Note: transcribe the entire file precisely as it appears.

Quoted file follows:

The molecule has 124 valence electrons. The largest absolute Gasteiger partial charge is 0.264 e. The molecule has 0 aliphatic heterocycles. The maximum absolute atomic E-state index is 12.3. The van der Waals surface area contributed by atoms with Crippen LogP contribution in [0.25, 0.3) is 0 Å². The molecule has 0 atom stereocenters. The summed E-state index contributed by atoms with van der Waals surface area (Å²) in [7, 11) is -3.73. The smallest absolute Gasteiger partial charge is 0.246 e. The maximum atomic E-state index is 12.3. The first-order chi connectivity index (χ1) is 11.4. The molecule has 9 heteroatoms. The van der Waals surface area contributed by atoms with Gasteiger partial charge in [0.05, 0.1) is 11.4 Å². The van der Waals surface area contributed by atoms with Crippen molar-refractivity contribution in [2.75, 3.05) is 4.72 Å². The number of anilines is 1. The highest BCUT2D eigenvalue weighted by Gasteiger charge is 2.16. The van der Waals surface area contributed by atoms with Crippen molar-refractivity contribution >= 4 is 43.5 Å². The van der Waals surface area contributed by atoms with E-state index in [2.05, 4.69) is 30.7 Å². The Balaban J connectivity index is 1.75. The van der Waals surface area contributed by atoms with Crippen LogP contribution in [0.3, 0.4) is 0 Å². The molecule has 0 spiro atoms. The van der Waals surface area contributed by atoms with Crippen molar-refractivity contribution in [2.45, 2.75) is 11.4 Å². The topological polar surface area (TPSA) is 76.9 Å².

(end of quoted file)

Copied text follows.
The molecule has 124 valence electrons. The largest absolute Gasteiger partial charge is 0.264 e. The molecule has 0 aliphatic heterocycles. The maximum absolute atomic E-state index is 12.3. The van der Waals surface area contributed by atoms with Crippen LogP contribution in [0.25, 0.3) is 0 Å². The molecule has 0 atom stereocenters. The summed E-state index contributed by atoms with van der Waals surface area (Å²) in [7, 11) is -3.73. The smallest absolute Gasteiger partial charge is 0.246 e. The maximum atomic E-state index is 12.3. The first-order chi connectivity index (χ1) is 11.4. The molecule has 9 heteroatoms. The van der Waals surface area contributed by atoms with Gasteiger partial charge in [0.05, 0.1) is 11.4 Å². The van der Waals surface area contributed by atoms with Crippen molar-refractivity contribution in [2.75, 3.05) is 4.72 Å². The number of anilines is 1. The highest BCUT2D eigenvalue weighted by Gasteiger charge is 2.16. The van der Waals surface area contributed by atoms with Crippen molar-refractivity contribution >= 4 is 43.5 Å². The van der Waals surface area contributed by atoms with E-state index in [2.05, 4.69) is 30.7 Å². The Balaban J connectivity index is 1.75. The van der Waals surface area contributed by atoms with Crippen LogP contribution in [0.3, 0.4) is 0 Å². The molecule has 0 spiro atoms. The van der Waals surface area contributed by atoms with Crippen molar-refractivity contribution in [2.45, 2.75) is 11.4 Å². The topological polar surface area (TPSA) is 76.9 Å².